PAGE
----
When I was 22, I voted for George W. Bush. In a post-Clinton world, Al Gore had no chance with a soon-to-be Army infantry officer like me.
In 2000, it was simply accepted as fact among my peers: America should be strong on defense. Clinton tried to destroy the military. Bush would restore it.
“Clinton and Gore have extended our military commitments while depleting our military power,” Dick Cheney said at the GOP convention that summer. “George W. Bush and I are going to change that.”
That’s true, I thought.
“I have seen our military at its finest,” Cheney went on, “with the best equipment, the best training, and the best leadership . . . And I can promise them now, help is on the way.”
That was the kicker—and I was sold.
Less than three years later, on my second tour in combat, I saw what the “help” looked like. Friends dead. Civilians blown to bits. An Army on the cusp of 15-month-long tours. Bin Laden still on the loose. Hundreds of billions of dollars wasted. And no discernible mission that moved U.S. foreign policy forward in any way.
What I find remarkable is how the Republican presidential candidates this year have either failed—or don’t seem to care—to learn from the experience as I did. The disarray we see now in the Middle East is a direct result of how the Bush administration flipped the table on U.S. foreign policy. And yet the GOP candidates continue to alternate between being just as cavalier with solutions or too indifferent.
I will admit that last night’s GOP primary debate was an improvement over past ones. Donald Trump didn’t advocate for torture and Ted Cruz didn’t push for victory through carpet bombing—as he has previously. Ohio Governor John Kasich did argue for “regime change” in North Korea, but at least that’s not automatically a war crime in and of itself. This is a step in the right direction.
They mostly spoke in vague platitudes. When host Wolf Blitzer asked Kasich if “regime change” in North Korea meant “getting rid of Kim Jong Un,” Kasich responded, “When you talk about regime change, Wolf, it means regime change. That’s what it means.”
Ben Carson’s approach wasn’t much more detailed. “As far as North Korea is concerned,” he said, “you know, Kim Jung Un is an unstable person, but he does understand strength. And I think we have to present strength to him.”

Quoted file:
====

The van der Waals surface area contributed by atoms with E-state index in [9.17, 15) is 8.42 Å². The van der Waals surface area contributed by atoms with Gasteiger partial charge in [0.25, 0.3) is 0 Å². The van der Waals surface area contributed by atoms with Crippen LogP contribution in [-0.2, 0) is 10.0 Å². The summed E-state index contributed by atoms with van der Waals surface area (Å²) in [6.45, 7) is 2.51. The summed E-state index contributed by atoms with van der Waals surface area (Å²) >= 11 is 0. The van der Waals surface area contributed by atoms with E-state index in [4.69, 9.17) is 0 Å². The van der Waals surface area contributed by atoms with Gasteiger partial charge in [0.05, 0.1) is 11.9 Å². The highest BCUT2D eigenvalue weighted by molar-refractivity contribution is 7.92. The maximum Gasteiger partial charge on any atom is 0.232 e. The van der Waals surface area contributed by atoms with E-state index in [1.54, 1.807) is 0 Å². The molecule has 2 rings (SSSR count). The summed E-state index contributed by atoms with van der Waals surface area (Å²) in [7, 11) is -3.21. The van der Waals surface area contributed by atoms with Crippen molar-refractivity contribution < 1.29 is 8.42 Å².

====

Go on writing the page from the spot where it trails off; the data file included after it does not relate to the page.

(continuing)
This dialogue was interspersed throughout with dangerous rhetoric like when Ted Cruz concluded by saying he would “rip to shreds the catastrophic Iranian nuclear deal.”
Though at this point, that’s expected.
Perhaps most troubling was where the candidates chose to focus. Afghanistan—where thousands of U.S. troops are stationed and where seven have been killed since mid-December—was never mentioned. Not once.
Iraq—which is half controlled by ISIS—was named a single time. Iran and Syria, having dominated recent headlines, were mentioned only four and six times, respectively. And China, in its quest to build islands and move weaponry into the South China Sea, was mentioned a mere eight times.
None of these came close to Israel. Not by a long shot. Israel took home the trophy. The candidates mentioned Israel no fewer than 49 times. Forty-nine.
Israel is a geo-politically important U.S. ally, but it’s not what national security experts, service members, and their families want to hear about right now.
The fact is that when these men had the opportunity to talk seriously and substantively about how to avoid the mistakes of the past and how to keep America safe while living up to the values that make our country great, they turned it into a pro wrestling spectacle.
At one point, Trump stood with his thumbs out, gesturing at Cruz and Marco Rubio. “This guy’s a choke artist,” he said of Rubio. “And this guy’s a liar,” he said pointing to Cruz.
As I listened to it all, I could only think about the troops we have down range now. I thought about their parents, their spouses, and their kids back home. And I know our military deserves much more than any of these candidates have to offer. We all deserve much more.
Under the next president, America will still face dangerous, seemingly intractable global challenges. We can only hope that when the new help arrives this time, it will be from someone who has taken the lessons of the last 15 years to heart.
Brandon Friedman is the CEO of The McPherson Square Group. He served as an infantry officer in the U.S. Army’s 101st Airborne Division in Afghanistan and Iraq. Follow him on Twitter at @BFriedmanDC.